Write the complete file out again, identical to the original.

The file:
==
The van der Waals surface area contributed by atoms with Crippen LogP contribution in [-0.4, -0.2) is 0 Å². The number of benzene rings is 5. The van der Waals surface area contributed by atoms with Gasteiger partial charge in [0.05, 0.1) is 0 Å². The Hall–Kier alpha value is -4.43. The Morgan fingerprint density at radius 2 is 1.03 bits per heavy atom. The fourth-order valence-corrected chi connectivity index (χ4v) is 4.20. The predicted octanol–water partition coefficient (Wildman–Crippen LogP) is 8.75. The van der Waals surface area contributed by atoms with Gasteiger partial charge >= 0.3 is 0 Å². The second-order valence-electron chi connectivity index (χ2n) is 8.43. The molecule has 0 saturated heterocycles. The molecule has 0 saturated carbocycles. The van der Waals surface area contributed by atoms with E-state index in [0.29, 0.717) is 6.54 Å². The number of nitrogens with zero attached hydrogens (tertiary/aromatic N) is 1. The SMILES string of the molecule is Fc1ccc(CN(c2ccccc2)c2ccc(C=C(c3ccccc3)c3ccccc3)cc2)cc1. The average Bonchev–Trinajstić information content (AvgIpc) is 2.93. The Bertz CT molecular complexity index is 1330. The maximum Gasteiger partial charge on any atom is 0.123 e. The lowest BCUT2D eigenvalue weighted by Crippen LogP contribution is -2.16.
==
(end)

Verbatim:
The van der Waals surface area contributed by atoms with Crippen LogP contribution in [-0.4, -0.2) is 0 Å². The number of benzene rings is 5. The van der Waals surface area contributed by atoms with Gasteiger partial charge in [0.05, 0.1) is 0 Å². The Hall–Kier alpha value is -4.43. The Morgan fingerprint density at radius 2 is 1.03 bits per heavy atom. The fourth-order valence-corrected chi connectivity index (χ4v) is 4.20. The predicted octanol–water partition coefficient (Wildman–Crippen LogP) is 8.75. The van der Waals surface area contributed by atoms with Gasteiger partial charge >= 0.3 is 0 Å². The second-order valence-electron chi connectivity index (χ2n) is 8.43. The molecule has 0 saturated heterocycles. The molecule has 0 saturated carbocycles. The van der Waals surface area contributed by atoms with E-state index in [0.29, 0.717) is 6.54 Å². The number of nitrogens with zero attached hydrogens (tertiary/aromatic N) is 1. The SMILES string of the molecule is Fc1ccc(CN(c2ccccc2)c2ccc(C=C(c3ccccc3)c3ccccc3)cc2)cc1. The average Bonchev–Trinajstić information content (AvgIpc) is 2.93. The Bertz CT molecular complexity index is 1330. The maximum Gasteiger partial charge on any atom is 0.123 e. The lowest BCUT2D eigenvalue weighted by Crippen LogP contribution is -2.16.